I’d been in the Braack’s kitchen more than a dozen times, but when you stand in a kitchen that you’re visiting, it looks different than a kitchen in which you now live.
Even a five-year-old knows where the spoons and cups in her own home are kept. You know if the cookies are in the canister or one-two-three drawers up (climbing them like a staircase), scooching your bottom onto the counter, turning from butt to knees to reach inside the breadbox where the cookies are kept.
What happens when you have to live in someone else’s world? Where are the Oreos?
I was five years old. Five and a few months. It was late fall of my kindergarten year when I was left with the Braacks.
I’m guessing I cried.
Probably Pat lifted me with the arms that had rocked her own four daughters, and consoled me as much as one can console a child whose mother is gone. Surely, Doug jostled me on his knees as he did his daughters.
I have a fleeting impression of thinking ‘My very own bed!’ The mattress was long and slender, so big for my tiny frame, and stood near the door of the room that I shared with their four daughters. In the shards of memory that remain, it is daylight. I am sick.
Pat brought me a bowl to throw up in. I felt so relieved that I would not get sick on my blankets. I was proud to puke in that bowl. Can you see how a small gesture can be such a gift? It gave me control. My father, mother, and siblings were gone, but I had a bowl. My kindergarten teacher was Mrs. Wing. Did she look like a chicken? I can’t remember. Did she buk-buk-buk? Did she know a bowl could take the place of a family for a while? Between childhood and middle age my fingers have danced the edges of many bowls. I wandered through some years like a lost child, looking for center in other people’s eyes.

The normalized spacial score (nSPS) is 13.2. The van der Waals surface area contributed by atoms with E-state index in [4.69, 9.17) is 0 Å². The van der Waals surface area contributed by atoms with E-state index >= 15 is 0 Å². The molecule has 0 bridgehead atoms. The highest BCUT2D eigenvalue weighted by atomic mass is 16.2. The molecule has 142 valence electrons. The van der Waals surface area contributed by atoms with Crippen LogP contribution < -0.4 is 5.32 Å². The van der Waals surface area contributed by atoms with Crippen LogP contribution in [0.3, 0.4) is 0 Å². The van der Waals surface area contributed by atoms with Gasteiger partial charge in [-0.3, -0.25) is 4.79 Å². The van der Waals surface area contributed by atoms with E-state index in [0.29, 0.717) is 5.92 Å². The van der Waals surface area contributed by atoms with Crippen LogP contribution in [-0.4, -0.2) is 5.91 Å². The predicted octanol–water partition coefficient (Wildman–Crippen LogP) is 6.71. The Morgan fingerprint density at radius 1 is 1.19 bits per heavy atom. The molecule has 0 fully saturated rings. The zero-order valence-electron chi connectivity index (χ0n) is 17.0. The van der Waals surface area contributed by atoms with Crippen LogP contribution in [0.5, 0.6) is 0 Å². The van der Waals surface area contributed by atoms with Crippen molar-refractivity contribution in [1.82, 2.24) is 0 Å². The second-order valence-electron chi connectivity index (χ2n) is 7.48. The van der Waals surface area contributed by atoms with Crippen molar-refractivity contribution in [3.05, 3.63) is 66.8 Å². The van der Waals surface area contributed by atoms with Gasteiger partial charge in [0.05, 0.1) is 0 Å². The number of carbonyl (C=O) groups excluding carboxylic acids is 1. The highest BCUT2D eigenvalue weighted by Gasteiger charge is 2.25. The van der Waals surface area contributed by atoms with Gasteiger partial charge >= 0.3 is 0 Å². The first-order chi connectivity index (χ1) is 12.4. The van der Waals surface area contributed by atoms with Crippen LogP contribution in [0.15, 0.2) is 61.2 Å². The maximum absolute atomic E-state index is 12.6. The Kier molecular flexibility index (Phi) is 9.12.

I left the Braacks when I was six; saw them next when I was forty-four. It was Doug and Pat’s fiftieth wedding anniversary.
I met my Braack-sisters again.
It wasn’t the occasion to say, “You gave me a bowl when I was sick.”
Instead, I said, “It’s good to see you again.”
Pat scooped me into her arms. Doug jostled me in his. I wondered if their kitchen looked the same.